I write this post from a café in the hub of Sorrento on my third espresso of the morning. This has by far been the busiest week thus far in my time here, and also the most enriching. Since Monday, I have taken my midterm examinations, traveled to Rome for two days, and then made my way to the island of Capri and the surrounding grottos and landmarks. I’m so lucky to be able to seize these opportunities, for every single day in Sorrento feels like a lifetime’s worth of experiences and memories.
My midterms went very well this week and I feel that my scores on the tests reflect the knowledge that I’ve acquired in both courses already. Not only my daily classes in Italian, but also my daily interactions with native speakers have prepared me for the wide breadth of material covered in such a short time. Studying is hardly a concern because I am able to take what I learn in class each day directly to my friends and host family and practice until it becomes natural to me. I’ve found that I can get a good grip on each new tense and irregular verb after one dinner with Mamma than I can with studying from the book. It’s such a unique and pleasant experience to be able to immediately put my lessons into practice as soon as I step foot outside of the classroom. For the most part, the locals have been so helpful in waiting for me to put together my responses and correcting me when I am wrong. They have never looked down upon me for using incorrect Italian, because they see that I am trying and have so much pride in their heritage that any appreciation for it is well received.
Rome was incredible. I was able to meet a friend who I hadn’t seen in over a year, and it was so nice to catch up over authentic pizze and pasta. He had become fluent in Swedish in the time that i had been learning Italian, so it was so fun to see the progress that both of us had made in a year’s time. It was so interesting to be in a new environment and a bigger city because the native speakers in Rome were so much more appreciative if that was even possible. I could tell that with all of the inflow of tourists from all over the world, it was a breath of fresh air to be able to speak their native language, and I was getting some practice out of it along the way. From the Trevi Fountain to the Roman Forum and the Pantheon, in 24 hours I managed to do it all. I can’t express how incredible it is in Rome that behind every corner is thousands of years of history, ruins, and pride. Before I left for Italy, I remember my dad saying that Italy is simultaneously one of the most beautiful and sad cities in the world because in every inch of land there is evidence of centuries of accomplishment and achievement, but the current state of Italy lacks industry and ingenuity. I really felt that walking around Rome with my friend.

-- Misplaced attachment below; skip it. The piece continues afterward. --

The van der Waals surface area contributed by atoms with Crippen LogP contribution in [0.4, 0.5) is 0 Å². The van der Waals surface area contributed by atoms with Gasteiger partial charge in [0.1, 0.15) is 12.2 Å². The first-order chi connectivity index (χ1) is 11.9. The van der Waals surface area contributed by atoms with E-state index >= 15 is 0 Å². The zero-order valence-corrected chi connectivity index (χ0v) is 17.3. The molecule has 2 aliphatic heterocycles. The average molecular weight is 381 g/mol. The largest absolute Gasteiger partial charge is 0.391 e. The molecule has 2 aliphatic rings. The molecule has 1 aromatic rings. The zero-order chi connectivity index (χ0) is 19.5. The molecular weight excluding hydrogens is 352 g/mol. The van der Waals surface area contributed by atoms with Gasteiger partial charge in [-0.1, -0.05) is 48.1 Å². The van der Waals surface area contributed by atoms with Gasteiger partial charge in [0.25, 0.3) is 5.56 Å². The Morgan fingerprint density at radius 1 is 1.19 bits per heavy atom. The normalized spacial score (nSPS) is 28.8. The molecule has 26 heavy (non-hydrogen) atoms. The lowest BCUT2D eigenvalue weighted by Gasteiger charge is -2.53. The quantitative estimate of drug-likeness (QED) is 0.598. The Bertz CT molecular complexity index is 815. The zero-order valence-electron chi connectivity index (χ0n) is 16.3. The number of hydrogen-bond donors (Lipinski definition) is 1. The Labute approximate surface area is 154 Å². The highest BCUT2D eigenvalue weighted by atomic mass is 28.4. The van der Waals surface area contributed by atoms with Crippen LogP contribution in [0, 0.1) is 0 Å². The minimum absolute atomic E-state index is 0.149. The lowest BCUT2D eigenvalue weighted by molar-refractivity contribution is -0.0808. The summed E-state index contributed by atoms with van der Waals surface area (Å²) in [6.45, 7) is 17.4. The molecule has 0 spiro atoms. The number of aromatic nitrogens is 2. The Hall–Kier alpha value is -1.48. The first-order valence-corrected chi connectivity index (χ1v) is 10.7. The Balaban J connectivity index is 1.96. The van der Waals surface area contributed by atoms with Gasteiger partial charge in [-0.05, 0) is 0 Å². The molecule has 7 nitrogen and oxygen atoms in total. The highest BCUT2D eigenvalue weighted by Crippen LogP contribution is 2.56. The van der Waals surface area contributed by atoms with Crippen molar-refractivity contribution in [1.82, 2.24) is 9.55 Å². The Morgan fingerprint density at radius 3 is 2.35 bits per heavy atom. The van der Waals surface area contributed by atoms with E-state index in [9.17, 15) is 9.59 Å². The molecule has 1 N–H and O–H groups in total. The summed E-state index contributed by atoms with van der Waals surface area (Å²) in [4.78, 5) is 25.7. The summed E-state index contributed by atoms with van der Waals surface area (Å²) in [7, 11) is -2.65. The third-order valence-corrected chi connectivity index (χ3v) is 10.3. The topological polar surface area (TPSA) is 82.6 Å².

Capri was another incredible experience among many. Some of my friends from the school rented two boats with our Italian friends who grew up in the city and we toured Capri and the surrounding areas. It was a full day trip, so we had plenty of time to talk about the strange differences between Italian and American culture, and I had one of my friends teach me the dialect from Napoli. That was really exciting because I had been wondering why it was a little difficult to understand some of the locals, and I realized that in this region of Italy, it’s normal to shorten words to just one syllable or even call it something completely different. For example, some native speakers will call the television “the man in the box” instead of the regularly accepted word. While my sunburn is a less exciting souvenir of the days festivities, it was one of the best days in my weeks here.
Another week of studying and learning through experience has come to an end in Sorrento, and it’s bittersweet. I really love every minute here, but it is going to be nice to see my family and share with them each of these experiences and hopefully encourage them to go out and learn more about the world we live in and where we come from.